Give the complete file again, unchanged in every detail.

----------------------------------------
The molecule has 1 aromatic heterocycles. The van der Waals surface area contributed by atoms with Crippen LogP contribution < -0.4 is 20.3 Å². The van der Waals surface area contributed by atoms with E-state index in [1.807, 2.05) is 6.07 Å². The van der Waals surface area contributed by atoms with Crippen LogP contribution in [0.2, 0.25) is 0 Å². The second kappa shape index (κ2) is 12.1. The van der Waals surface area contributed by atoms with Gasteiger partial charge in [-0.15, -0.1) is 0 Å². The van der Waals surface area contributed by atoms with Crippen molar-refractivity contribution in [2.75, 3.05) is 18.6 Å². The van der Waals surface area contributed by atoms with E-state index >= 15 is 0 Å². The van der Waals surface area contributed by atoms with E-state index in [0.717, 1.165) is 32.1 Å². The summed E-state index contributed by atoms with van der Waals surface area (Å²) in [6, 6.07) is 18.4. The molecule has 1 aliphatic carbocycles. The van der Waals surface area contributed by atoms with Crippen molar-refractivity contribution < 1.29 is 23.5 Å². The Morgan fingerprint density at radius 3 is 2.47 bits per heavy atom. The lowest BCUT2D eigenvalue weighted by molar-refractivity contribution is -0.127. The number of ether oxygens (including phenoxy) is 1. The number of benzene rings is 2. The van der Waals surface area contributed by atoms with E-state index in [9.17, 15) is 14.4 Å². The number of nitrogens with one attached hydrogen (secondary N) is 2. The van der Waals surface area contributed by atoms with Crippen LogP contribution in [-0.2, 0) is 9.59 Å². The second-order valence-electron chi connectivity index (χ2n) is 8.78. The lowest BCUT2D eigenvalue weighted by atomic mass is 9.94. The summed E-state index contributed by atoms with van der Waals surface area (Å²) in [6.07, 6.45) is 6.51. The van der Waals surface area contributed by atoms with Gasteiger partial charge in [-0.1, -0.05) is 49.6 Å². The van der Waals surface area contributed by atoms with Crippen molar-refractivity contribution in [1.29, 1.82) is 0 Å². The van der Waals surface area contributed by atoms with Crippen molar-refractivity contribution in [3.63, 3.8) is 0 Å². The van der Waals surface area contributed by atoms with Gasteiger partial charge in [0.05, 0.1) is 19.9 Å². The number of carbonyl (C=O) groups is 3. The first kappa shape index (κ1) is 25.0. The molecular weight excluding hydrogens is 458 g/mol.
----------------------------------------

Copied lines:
The molecule has 1 aromatic heterocycles. The van der Waals surface area contributed by atoms with Crippen LogP contribution < -0.4 is 20.3 Å². The van der Waals surface area contributed by atoms with E-state index in [1.807, 2.05) is 6.07 Å². The van der Waals surface area contributed by atoms with Crippen LogP contribution in [0.2, 0.25) is 0 Å². The second kappa shape index (κ2) is 12.1. The van der Waals surface area contributed by atoms with Gasteiger partial charge in [-0.15, -0.1) is 0 Å². The van der Waals surface area contributed by atoms with Crippen molar-refractivity contribution in [2.75, 3.05) is 18.6 Å². The van der Waals surface area contributed by atoms with E-state index >= 15 is 0 Å². The van der Waals surface area contributed by atoms with E-state index in [0.717, 1.165) is 32.1 Å². The summed E-state index contributed by atoms with van der Waals surface area (Å²) in [6, 6.07) is 18.4. The molecule has 1 aliphatic carbocycles. The van der Waals surface area contributed by atoms with Crippen molar-refractivity contribution < 1.29 is 23.5 Å². The Morgan fingerprint density at radius 3 is 2.47 bits per heavy atom. The lowest BCUT2D eigenvalue weighted by molar-refractivity contribution is -0.127. The number of ether oxygens (including phenoxy) is 1. The number of benzene rings is 2. The van der Waals surface area contributed by atoms with E-state index in [9.17, 15) is 14.4 Å². The number of nitrogens with one attached hydrogen (secondary N) is 2. The van der Waals surface area contributed by atoms with Crippen LogP contribution in [-0.2, 0) is 9.59 Å². The second-order valence-electron chi connectivity index (χ2n) is 8.78. The lowest BCUT2D eigenvalue weighted by atomic mass is 9.94. The summed E-state index contributed by atoms with van der Waals surface area (Å²) in [6.07, 6.45) is 6.51. The van der Waals surface area contributed by atoms with Gasteiger partial charge in [-0.1, -0.05) is 49.6 Å². The van der Waals surface area contributed by atoms with Crippen molar-refractivity contribution in [1.29, 1.82) is 0 Å². The van der Waals surface area contributed by atoms with Crippen molar-refractivity contribution in [3.63, 3.8) is 0 Å². The van der Waals surface area contributed by atoms with Gasteiger partial charge in [0.05, 0.1) is 19.9 Å². The number of carbonyl (C=O) groups is 3. The first kappa shape index (κ1) is 25.0. The molecular weight excluding hydrogens is 458 g/mol.